The Jashanmal Group is a wholesale distributor of consumer goods and a broadly-based retail operator in the Gulf region. The company currently operates 116 stores and franchise shops. The stores stock everything from pens, cameras, luggage, leather, fashion accessories, shoes, linen, houseware, crystal, glass, giftware, books, household and kitchen appliances. Among the brands in store are Clarks, Burberry, Yashica, Cross Writing Instruments, Victorinox (swiss knives), Rimova, Kenwood, Hoover, Courvoisier, Elizabeth Arden, Calvin Klein and Carlton Cards. The newspaper and books division offers books and titles from Penguin, Random House, Hachette as well as international magazines and newspapers. Jashanmal currently operates in the UAE, Kuwait, Bahrain and Oman. The group employs more than 1,000 staff and total annual revenue is estimated at $500 million. Group president Gangu Batra is retiring this year after spending more than half a century with the company.
Jashanmal was founded in 1919 by Rao Sahib Jashanmal in Basra, Iraq as a general store selling many of the products that are still sold in the stores today. Expansion through the GCC followed the path of oil discovery, first into Kuwait in 1934, then Bahrain in 1935 and subsequently into UAE, with stores in Dubai in 1956 and Abu Dhabi in 1964. In the environment of fast expanding markets Jashanmal evolved from solely a retailer to also specializing in the wholesale and distribution of consumer products.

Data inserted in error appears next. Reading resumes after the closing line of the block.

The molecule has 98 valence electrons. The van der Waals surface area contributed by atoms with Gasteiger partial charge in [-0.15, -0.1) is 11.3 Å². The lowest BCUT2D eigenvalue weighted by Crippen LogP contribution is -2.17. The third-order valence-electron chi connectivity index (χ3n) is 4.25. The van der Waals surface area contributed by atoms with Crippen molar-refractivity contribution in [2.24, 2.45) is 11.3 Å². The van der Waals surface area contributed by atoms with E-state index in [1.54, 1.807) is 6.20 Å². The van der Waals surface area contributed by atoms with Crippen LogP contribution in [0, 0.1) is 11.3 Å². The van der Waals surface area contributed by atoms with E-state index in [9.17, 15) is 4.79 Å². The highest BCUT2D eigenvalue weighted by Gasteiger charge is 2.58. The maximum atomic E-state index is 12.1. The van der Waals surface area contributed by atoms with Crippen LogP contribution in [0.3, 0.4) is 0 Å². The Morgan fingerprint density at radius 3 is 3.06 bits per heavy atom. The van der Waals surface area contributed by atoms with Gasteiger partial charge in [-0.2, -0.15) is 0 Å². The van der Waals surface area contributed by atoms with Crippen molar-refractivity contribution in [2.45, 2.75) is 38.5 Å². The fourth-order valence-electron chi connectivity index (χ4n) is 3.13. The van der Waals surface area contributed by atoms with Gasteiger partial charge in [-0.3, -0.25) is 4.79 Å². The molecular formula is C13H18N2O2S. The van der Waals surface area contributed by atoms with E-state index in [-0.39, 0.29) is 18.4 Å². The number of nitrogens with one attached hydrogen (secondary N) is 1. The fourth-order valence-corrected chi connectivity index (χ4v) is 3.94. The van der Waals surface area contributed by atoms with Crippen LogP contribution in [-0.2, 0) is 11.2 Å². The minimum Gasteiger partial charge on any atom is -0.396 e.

Photo and text from Jashanmal's Website
Dubai's communication with the "outside" world was poor in 1971. Local newspapers had yet to appear; television was in a "start up" phase; radio was limited to local services. Getting news of "home" was difficult. Jashanmal's imported a range of foreign newspapers. Driving from Jumeirah to Jashanmal's via Al Maktoum Bridge and Al Maktoum Street to buy a copy of UK's Daily Telegraph became a routine event. But often it was a wasted journey. Either the newspaper delivery was late or, more often, censorship had made the newspaper unreadable and not worth buying.
Jashanmal's Store did not quite match the standard of Jashanmal's modern stores in Malls such a City Centre. The Store layout was simple. Goods were displayed on shelves. Some looked as if they had been on display for a long time! Everything seemed to be covered in a fine dust which was not surprising given the Store's proximity to the sand and dust of Al Nasr Square. But if you looked hard enough you could probably find what you were looking for!
Driving along Al Maktoum Street to Al Nasr Square and Jashanmal's Store became a routine journey in 1971!